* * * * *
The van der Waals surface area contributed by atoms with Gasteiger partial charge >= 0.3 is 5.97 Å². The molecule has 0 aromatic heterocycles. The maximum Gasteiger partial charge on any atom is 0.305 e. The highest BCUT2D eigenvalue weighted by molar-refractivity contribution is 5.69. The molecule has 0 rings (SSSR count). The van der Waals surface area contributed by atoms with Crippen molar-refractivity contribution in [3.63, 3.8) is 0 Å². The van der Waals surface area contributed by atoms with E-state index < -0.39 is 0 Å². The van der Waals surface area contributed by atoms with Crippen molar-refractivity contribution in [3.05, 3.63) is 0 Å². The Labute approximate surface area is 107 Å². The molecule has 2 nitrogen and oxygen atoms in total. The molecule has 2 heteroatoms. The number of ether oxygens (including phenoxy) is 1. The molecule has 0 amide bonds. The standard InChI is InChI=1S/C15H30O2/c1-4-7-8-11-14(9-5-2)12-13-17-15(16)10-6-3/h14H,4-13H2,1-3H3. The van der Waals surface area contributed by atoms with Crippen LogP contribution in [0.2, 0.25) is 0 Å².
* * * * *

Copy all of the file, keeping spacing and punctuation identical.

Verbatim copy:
The van der Waals surface area contributed by atoms with Gasteiger partial charge >= 0.3 is 5.97 Å². The molecule has 0 aromatic heterocycles. The maximum Gasteiger partial charge on any atom is 0.305 e. The highest BCUT2D eigenvalue weighted by molar-refractivity contribution is 5.69. The molecule has 0 rings (SSSR count). The van der Waals surface area contributed by atoms with Crippen molar-refractivity contribution in [3.63, 3.8) is 0 Å². The van der Waals surface area contributed by atoms with E-state index < -0.39 is 0 Å². The van der Waals surface area contributed by atoms with Crippen molar-refractivity contribution in [3.05, 3.63) is 0 Å². The Labute approximate surface area is 107 Å². The molecule has 2 nitrogen and oxygen atoms in total. The molecule has 2 heteroatoms. The number of ether oxygens (including phenoxy) is 1. The molecule has 0 amide bonds. The standard InChI is InChI=1S/C15H30O2/c1-4-7-8-11-14(9-5-2)12-13-17-15(16)10-6-3/h14H,4-13H2,1-3H3. The van der Waals surface area contributed by atoms with Crippen LogP contribution in [0.2, 0.25) is 0 Å².